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    Barbera Kingsolver’s Essay

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    In her home town, we could say that Newt Hardbine was seen as her double, people used to think they were brother and sister: If you were to look at the two of us , myself and Newt side by side in the sixth grade, you could have pegged us for brother and sister. 6 Their lives were so similar as well and seemed to move in a parallel direction until Newt Hardbine get killed which enables Taylor to break free. The motif of rebirth is also seen when Taylor’s mother, Alice, is finally separated from her only daughter and motherhood is passed on at the same moment when an unplanned woman appears and leaves her a baby.

    “Take this baby, she said. “7 This is quite ironic since she has been avoiding pregnancy her whole life. Turtle starts off being so still Taylor thought she was dead, “After a while I began to wonder if it was dead. Maybe the woman had a dead child, murdered or some such thing, and had put it in my car, and I was riding down the road beside it, talking to it. “8 This foreshadows that something terrible has happened to Turtle, which we later on learn that she has been sexually abused. “When I pulled off the pants and the diapers there were more bruises. Bruises and worse. The Indian child was a girl.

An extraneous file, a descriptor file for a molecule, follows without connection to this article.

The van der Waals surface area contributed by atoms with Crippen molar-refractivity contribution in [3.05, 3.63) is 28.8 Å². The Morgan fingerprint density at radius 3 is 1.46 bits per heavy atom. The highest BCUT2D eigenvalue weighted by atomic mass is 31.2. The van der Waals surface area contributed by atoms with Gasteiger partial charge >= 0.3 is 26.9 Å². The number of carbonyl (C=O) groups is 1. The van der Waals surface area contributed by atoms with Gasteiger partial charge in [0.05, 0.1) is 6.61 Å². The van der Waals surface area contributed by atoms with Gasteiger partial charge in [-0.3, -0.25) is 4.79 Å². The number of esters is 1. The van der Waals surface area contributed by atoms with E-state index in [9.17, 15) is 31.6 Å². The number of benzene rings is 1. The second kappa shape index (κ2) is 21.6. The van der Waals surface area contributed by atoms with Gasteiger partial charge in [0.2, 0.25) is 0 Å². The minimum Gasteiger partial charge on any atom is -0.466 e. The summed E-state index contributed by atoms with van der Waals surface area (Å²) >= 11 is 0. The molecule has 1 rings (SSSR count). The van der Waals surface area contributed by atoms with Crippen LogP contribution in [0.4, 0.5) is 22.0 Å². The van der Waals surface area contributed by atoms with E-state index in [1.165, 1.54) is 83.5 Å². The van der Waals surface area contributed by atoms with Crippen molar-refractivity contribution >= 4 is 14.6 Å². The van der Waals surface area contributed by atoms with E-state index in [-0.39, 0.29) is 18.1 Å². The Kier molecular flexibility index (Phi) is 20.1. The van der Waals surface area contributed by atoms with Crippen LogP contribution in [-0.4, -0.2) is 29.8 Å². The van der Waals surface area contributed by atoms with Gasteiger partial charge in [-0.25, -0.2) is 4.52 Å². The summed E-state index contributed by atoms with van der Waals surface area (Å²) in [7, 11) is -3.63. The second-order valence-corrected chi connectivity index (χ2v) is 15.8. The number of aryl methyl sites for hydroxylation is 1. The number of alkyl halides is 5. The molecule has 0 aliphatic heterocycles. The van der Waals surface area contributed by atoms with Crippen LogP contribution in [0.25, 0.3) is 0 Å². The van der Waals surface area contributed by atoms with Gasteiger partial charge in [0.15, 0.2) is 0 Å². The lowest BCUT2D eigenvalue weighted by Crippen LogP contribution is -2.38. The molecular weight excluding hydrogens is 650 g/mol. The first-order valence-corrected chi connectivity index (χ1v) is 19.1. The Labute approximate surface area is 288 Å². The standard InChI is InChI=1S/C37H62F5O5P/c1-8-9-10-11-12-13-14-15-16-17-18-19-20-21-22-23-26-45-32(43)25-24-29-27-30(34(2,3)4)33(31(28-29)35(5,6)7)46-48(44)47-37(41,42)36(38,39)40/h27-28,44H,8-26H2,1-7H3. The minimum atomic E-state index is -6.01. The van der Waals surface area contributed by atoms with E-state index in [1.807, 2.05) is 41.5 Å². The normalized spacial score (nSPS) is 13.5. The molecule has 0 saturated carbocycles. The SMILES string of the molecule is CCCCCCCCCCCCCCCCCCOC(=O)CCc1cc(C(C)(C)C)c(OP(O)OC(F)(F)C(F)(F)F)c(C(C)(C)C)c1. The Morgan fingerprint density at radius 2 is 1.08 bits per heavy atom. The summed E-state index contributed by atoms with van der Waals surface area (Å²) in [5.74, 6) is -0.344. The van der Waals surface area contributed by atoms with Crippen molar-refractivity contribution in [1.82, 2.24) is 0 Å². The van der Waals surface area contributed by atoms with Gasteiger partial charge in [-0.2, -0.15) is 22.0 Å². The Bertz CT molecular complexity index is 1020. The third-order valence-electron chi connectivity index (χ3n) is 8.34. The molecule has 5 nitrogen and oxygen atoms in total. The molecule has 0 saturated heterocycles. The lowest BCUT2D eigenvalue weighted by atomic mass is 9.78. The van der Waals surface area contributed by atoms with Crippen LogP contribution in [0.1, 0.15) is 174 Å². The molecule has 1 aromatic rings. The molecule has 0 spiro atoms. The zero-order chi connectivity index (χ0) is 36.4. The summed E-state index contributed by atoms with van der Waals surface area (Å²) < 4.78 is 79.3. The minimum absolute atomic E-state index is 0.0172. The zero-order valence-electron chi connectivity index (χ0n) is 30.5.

A girl, poor thing. The fact had already burdened her short life with a kind of misery I could not imagine. 9 Kingsolver wants us to see Turtle as a representative of all women and how life is already so difficult because of their gender. This has great meaning to why Turtle seems like an unusual child, she has been robbed of a part of herself that she will never get back. However as the novel progresses; Turtle begins to trust Taylor and starts to feel comfortable in the presence of the little family she is in. This is shown when Turtle makes her first sound: She did a somersault. I think that sound was a laugh.

    It must have been true. She was hanging on to Lou Ann’s boob tube for dear life, and smiling. We both stared at her. Then we stared at the tailgate of the truck in front of us, stopped dead in the road. What in the tarnation? Lou Ann asked. I said I didn’t know. Then I said, look. In the road up ahead there was a quail, the type that has one big feather spronging out the front of its head like forties-model ladies’ hat. We could make out that she was dithering back and forth in the road, and we gradually could see that there were a couple dozen babies running around her every which way.

    10 The quail and her babies evoke this laugh which comes out of Turtle, and this view almost made Taylor cry, due to the fact that this has the sentimental value of family and trust. Throughout the novel we are shown how Turtle feels through birds, since she still does not speak very much. Later on in the novel we are shown how badly Turtle was abused when the doctor comes back with the x-rays: He put up more x-rays in the window, saying things like “spiral fibular fracture here” and “excellent healing” and “some contraindications for psychomotor development. ” I couldn’t really listen.